11. I’m confused, the book says eat as much as you want, choosing one item from each of the three categories. But then you say that the foods listed in the diet are naturally less calories and less fat, implying that less calories and fat are good. He specifically says not to worry about calories, and I have been tracking what I eat, following the diet precisely as written, and I’m easily consuming twice the calories I normally would. He even mentions the biggest rookie mistake is not consuming enough. So I guess I’m just confused on your thoughts on less calories and fat is a good thing, when in the book I’ve read the opposite, chapters on eating tons of calories and fat. The whole fat doesn’t make you fat. In fact low fat adds more sugar, which is definitely a no no, on non cheat days that is.

    1. Hey Shelby,

      You’re right about the calories and fat in one regard. You definitely don’t want to undereat, which is a rookie mistake because these kinds of foods are less dense than typical western food.
      The comments I make about calories and fat allude to the fact that cheese is very dense in calories and typically high in fat. One comment Tim makes is about macadamia nuts, and how they are a ‘gateway’ to fat gain. What this means is that anything that is very energy dense can be deceptive and result in someone consuming so much of it that eventually there’s a large enough calorie excess that fat is stored.
      I agree that it’s not fat that makes you fat, however the optimum slow carb diet is low in fat because it still includes carbohydrates. Though the carbs are digested slowly, in some cases some insulin will still be released, and if there’s higher amounts of fat in the bloodstream, from dietary intake, that fat will be stored.
      The Atkins principle works on the same science, but avoids carbohydrates almost entirely, so that insulin is never a consideration. This means then that the bloodstream can be flooded with lots of fat, and very little will be stored. Remember though that as a complex system, the human body rarely has absolutes, and most things are on a sliding scale, not an on/off.
      Lastly, I agree entirely that ‘low fat’ foods are ridiculous and are almost always higher in sugar than their regular counterparts.

      Thanks for your comment,
      Luke

  12. What about coconut or non-dairy based yogurts? I’m also a mega fan of goat cheese to add some creamy texture to salads. I’m still not clear on the consensus of goat cheese.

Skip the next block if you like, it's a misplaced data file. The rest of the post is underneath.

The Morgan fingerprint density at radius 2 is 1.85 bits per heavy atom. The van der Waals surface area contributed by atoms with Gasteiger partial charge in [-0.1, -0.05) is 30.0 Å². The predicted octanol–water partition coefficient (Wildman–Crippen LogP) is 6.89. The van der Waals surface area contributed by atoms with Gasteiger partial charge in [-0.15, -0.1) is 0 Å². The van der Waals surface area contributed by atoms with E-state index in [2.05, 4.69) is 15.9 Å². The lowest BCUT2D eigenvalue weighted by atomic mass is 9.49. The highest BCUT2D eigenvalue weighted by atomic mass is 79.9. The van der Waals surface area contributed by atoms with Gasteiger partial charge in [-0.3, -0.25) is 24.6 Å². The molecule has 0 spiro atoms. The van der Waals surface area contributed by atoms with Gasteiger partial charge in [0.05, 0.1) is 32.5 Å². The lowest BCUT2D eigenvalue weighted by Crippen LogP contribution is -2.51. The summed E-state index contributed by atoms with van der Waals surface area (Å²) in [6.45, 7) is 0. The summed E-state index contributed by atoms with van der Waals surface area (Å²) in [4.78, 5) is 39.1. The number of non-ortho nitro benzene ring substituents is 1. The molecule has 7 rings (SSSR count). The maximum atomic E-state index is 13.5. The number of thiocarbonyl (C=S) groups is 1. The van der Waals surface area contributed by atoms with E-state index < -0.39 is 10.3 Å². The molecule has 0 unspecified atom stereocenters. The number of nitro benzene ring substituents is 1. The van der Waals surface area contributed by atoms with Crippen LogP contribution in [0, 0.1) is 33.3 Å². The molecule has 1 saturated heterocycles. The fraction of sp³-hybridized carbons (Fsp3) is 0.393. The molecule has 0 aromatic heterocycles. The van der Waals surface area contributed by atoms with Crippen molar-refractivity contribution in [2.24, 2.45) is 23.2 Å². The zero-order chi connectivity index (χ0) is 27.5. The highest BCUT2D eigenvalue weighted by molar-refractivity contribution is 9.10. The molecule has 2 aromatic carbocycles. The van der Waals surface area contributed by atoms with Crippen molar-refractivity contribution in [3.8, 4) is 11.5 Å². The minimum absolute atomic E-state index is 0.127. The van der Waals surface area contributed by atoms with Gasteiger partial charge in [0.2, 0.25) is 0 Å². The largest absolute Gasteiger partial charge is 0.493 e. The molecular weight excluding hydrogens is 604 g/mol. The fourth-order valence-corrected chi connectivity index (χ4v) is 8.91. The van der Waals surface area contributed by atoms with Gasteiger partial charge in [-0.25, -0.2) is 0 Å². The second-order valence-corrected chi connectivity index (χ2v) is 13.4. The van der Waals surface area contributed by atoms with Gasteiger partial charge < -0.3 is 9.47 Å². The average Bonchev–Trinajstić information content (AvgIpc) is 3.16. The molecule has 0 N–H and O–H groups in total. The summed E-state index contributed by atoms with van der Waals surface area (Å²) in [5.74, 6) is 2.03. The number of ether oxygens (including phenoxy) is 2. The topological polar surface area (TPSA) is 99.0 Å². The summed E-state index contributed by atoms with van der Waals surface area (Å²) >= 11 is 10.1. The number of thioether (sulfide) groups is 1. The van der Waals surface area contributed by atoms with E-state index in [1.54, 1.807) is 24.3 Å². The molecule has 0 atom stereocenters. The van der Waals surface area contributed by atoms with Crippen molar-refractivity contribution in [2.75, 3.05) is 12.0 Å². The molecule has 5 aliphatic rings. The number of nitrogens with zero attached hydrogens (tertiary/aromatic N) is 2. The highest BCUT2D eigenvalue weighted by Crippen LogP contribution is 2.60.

Thanks!

    1. Hi Christina,

      I think the key here is that if you test things on yourself, and check the results, you will have the answer for you. It’d be foolish of me to think that I can determine without a doubt whether or not this will work for you.
      In general, I like to recommend sticking with a meal template of beans/lentils, low fat protein and vegetbles. So, you’d need to consider where, nutritionally speaking, anything you suggested fits in to a meal. Does it replace the protein? Most likely not. The beans/lentils? Maybe to a degree, but there wouldn’t be the fiber in a yogurt.
      So it’s important to think about what’s going to create the best meals for fat loss, if that’s your number one goal.

      All the best!
      Luke

  13. My approach to this diet is a little different. I don’t care so much about the fat, except when it comes to indigestion, which has been really bad when I eat a lot of animal fat (like bacon). My diet, in terms of calories, is about 60% fat, 30% protein and 10% carbohydrates – mostly from legumes.

    While I don’t eat dairy, I do occasionally add a little hard cheese to things. 1/4 cup parmesan to lentil meatballs. a little shaved on top of my meal. Sparingly, for the most part and it hasn’t affected me in a negative way. Heck, I was off the diet for 2 months, but still ate the same 30g protein breakfast and didn’t gain a pound. I didn’t lose a pound either, soo…

    If you need cheese, add a little bit to your diet. See what happens. If you can’t lose weight or inches, you might have to eliminate it. I think Tim has some strictness in this diet b/c if you give someone an inch, they take a mile.

  14. Hi. What substitute/ options do you suggest for spreads on brown bread sandwiches?

  15. I was just searching for this information for some time. After 6 hours of continuous Googleing, at last I got it in your web site. I wonder what’s the lack of Google strategy that do not rank this kind of informative web sites in top of the list. Generally the top sites are full of garbage.

  16. What about cheese substitutes, such as almond milk mozzarella cheese, which is both low fat and higher in protein (also avoids the soy factor). I drink Almond Milk (unsweetened) and almond cheese sub. Thoughts?

  17. Cheap NHL Iphone Case are in stock, The place of giant selection of NHL Iphone Case for buyers with free shipping.

  18. Free shipping and big surprise just waiting for your shopping with us for Women nfl Jerseys cheap.

Leave a Reply


join our mailing list
* indicates required